doi:10.1038/nindia.2013.51 Published online 9 April 2013
India's new Science, Technology and Innovation (STI) Policy1 is meeting healthy criticism as academics and science policy makers seek to alter not just the basic semantics of the ambitious document but also how it outlines funding in science versus research output. The balance, they say, must now tilt towards output, primarily through the promotion of science entrepreneurship.
The policy was unveiled by Indian Prime Minister Manmohan Singh at the centenary celebration of the Indian Science Congress in Kolkata during January 2013. Following this, India's Department of Science & Technology (DST) proposed to conduct brainstorming sessions with stakeholders across the country for inputs on how to implement the policy effectively.
During one such brainstorming session at the Indian Academy of Sciences (IASc), Bangalore last month (15 March, 2013), the key message from science policy experts and administrators seemed to be that the national policy must promote entrepreneurship among young scientists and help create better opportunities for science education in India.
The session also called for an evaluation of science funding vis a vis research output in India and suggested that the analysis would make for a critical parameter to take a relook at the STI Policy draft.
"We should use assertive words such as 'should', 'must' or 'need' in the document instead of 'will'," said Roddam Narasimha, honorary professor at the Jawaharlal Nehru Centre for Applied Science and Research in Bangalore. That, he felt, would show more resolve on the part of the science administrators to meet the goals laid out in the document.
Narasimha said the STI policy should include discussion of venture capital in scientific research, enable faculty and scientists to set up their own commercial ventures, emphasise on product development and create a new legal regime to reward private work in education and innovation. "We need a policy that exploits the human wealth in science, technology and innovation to overcome acute shortage in innovation management and services," he said.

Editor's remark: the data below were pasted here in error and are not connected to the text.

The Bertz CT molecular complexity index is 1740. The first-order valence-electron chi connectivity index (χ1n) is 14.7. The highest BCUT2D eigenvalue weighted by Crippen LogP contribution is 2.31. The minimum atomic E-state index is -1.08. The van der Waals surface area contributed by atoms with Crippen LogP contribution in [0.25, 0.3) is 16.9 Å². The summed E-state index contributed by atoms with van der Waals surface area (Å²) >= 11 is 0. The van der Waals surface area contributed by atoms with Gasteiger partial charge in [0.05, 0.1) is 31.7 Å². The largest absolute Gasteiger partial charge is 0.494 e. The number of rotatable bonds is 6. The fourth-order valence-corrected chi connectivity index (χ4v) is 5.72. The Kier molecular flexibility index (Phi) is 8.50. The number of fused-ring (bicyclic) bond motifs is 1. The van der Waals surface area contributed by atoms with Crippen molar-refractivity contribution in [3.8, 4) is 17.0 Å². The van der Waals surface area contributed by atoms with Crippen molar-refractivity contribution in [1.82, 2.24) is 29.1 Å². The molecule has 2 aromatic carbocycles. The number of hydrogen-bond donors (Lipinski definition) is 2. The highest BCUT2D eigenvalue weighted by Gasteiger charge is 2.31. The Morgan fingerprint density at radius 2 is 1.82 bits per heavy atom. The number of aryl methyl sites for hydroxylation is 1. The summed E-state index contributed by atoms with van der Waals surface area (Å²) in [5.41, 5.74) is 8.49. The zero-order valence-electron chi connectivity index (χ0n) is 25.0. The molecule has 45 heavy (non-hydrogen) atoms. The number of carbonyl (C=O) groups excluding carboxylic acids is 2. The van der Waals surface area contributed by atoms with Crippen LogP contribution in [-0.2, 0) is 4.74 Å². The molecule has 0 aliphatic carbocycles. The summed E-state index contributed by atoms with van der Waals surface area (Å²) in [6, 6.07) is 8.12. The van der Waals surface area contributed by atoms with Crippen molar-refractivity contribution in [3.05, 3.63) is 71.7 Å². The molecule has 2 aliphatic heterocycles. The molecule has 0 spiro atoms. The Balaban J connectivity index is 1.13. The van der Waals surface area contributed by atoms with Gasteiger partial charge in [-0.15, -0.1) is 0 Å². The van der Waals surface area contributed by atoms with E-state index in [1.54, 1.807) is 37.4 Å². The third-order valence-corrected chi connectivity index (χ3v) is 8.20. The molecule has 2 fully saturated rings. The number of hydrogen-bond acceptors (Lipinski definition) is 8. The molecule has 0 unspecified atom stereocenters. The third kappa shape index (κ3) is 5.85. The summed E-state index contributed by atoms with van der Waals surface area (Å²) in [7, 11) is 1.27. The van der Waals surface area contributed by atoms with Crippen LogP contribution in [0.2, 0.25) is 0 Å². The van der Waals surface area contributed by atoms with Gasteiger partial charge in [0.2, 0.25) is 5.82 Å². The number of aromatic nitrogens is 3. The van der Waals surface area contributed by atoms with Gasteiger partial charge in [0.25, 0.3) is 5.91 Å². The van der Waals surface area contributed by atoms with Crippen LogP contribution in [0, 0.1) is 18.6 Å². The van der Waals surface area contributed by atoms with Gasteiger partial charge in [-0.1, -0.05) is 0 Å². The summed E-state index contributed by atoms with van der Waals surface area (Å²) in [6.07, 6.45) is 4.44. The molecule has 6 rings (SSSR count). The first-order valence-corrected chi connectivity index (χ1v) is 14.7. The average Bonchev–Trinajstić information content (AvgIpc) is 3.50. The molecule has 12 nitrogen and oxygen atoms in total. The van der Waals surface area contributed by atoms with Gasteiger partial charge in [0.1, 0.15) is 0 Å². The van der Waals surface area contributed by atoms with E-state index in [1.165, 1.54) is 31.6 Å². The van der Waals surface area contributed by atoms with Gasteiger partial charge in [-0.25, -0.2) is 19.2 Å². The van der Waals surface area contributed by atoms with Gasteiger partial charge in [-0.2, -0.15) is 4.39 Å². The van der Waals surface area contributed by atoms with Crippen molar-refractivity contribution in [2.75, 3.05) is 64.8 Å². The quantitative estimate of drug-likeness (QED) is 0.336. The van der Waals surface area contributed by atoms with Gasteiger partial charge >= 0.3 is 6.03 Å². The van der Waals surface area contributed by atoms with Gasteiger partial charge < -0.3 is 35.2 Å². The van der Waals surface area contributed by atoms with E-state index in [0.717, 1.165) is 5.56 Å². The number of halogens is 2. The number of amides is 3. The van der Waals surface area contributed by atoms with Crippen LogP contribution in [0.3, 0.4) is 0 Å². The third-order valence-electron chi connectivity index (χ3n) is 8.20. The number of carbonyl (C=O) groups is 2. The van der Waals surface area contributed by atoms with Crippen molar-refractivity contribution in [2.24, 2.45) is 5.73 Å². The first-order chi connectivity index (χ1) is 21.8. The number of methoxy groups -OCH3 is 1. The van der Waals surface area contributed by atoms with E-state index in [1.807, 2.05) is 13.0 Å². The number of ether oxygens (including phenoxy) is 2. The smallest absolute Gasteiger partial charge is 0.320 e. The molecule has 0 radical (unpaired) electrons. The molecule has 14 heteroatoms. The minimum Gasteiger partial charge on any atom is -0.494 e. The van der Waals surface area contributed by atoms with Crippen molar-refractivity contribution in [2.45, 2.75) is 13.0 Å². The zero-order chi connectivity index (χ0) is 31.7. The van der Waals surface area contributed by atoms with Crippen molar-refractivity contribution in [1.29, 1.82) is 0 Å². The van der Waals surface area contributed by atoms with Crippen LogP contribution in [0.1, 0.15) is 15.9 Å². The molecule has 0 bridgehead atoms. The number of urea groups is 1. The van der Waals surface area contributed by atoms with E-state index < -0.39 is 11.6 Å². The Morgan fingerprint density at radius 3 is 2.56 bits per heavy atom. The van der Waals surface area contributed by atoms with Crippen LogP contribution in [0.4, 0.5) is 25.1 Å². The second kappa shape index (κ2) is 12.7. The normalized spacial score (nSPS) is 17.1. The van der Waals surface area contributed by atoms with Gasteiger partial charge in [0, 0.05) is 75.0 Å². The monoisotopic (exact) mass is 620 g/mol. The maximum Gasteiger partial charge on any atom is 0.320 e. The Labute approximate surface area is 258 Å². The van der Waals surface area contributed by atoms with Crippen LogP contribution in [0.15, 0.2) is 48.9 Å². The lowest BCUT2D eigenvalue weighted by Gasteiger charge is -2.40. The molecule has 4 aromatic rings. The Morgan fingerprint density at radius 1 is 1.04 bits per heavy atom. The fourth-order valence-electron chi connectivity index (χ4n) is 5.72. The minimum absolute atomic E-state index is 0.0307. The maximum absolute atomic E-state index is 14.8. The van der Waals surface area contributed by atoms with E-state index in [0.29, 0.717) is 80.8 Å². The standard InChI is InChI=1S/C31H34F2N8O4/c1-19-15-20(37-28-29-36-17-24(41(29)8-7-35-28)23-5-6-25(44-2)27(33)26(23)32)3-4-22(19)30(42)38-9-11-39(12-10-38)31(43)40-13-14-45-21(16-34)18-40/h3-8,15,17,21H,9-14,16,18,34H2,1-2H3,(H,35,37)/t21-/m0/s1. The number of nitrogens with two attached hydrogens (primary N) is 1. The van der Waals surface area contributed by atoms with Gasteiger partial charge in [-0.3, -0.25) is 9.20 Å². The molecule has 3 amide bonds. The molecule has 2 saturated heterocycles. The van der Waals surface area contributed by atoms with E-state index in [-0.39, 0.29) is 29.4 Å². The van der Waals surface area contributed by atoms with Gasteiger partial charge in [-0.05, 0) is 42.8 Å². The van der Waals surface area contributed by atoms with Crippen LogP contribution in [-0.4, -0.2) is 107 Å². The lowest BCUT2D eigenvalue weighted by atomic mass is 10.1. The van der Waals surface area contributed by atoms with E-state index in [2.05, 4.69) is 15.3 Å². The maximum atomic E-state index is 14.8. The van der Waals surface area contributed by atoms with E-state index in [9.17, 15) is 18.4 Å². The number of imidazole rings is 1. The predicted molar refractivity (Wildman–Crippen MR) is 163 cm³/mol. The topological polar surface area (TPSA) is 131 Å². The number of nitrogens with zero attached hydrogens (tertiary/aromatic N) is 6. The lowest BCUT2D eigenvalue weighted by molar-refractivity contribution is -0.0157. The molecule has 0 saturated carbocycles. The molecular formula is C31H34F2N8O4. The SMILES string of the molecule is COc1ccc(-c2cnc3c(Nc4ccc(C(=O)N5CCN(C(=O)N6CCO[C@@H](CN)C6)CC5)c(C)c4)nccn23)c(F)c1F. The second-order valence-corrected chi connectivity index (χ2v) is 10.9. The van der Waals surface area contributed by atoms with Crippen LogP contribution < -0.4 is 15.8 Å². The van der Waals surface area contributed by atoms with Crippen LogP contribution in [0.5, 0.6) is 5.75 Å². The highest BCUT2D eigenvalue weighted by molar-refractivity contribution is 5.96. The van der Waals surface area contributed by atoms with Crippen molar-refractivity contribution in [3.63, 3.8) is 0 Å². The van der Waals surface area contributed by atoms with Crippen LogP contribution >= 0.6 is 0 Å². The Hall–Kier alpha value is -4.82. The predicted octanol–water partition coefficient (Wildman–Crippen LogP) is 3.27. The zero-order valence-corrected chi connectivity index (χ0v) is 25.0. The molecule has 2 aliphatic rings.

Start-up labs or similar business models for budding scientists is a great idea to direct young minds to meaningful science and research, according to Krishnaswamy VijayRaghavan, the newly appointed secretary to India's Department of Biotechnology (DBT). The STI policy should have an institutional mechanism to foster international, institutional and scientific collaborations to enable this, he said.
His predecessor at DBT, Maharaj Kishan Bhan, agrees that a key issue for Indian science is to find good leaders for its institutes, universities and government departments. "The STI policy should focus on leadership development as it is difficult to find leaders. There is a need to identify brilliant people for 7 to 10 year support and generous start-ups including lab establishment, "he said.
To create a new paradigm for the policy to work, India's industry leaders will have to get involved in a bigger way in academia to provide direction to the engineering and technology departments of institutes and universities, according to Narasimha.
Kandukuri Sivananda Gandhi, honorary professor at the Indian Institute of Science and a fellow of the Indian Academy of Sciences, called for a comparative analysis of funding versus scientific output to evaluate the current scenario in the country. He also felt that India needs to promote curiosity-driven research on an industrial scale to support her economy.
The two biggest hurdles for scientific research in India are the long delays between grant submission and approval and 'inordinate difficulty' in fund release, according to Shivani Agarwal, an assistant professor in the department of computer science and automation at the Indian Institute of Science.
There's no harm, she says, in encouraging institutions to raise external funding through philanthropic endowments. "The STI policy should ensure smooth and timely grant review as well as fund disbursement from the government funding agencies," Agarwal, who did not attend the session but sent in her written recommendations, urged.
In the area of science education, the STI policy must facilitate an environment that allows interdisciplinary research and focuses on improving teaching methodology at school level, Director of the Indian Institute of Science Education and Research (IISER) Pune Krishnarajanagar Nagappa Ganesh said. He also made a case for promoting post doctoral research in India through fellowships and programmes.
In terms of catching up with international excellence in science, the country should aim at catapulting at least five Indian institutes into the top 100 global list by the year 2020, according to Tiruppattur Venkatachalamurti Ramakrishnan, Emeritus Professor in the Department of Physics, Banaras Hindu University, Varanasi.
Pictures courtesy Indian Academy of Sciences, Bangalore.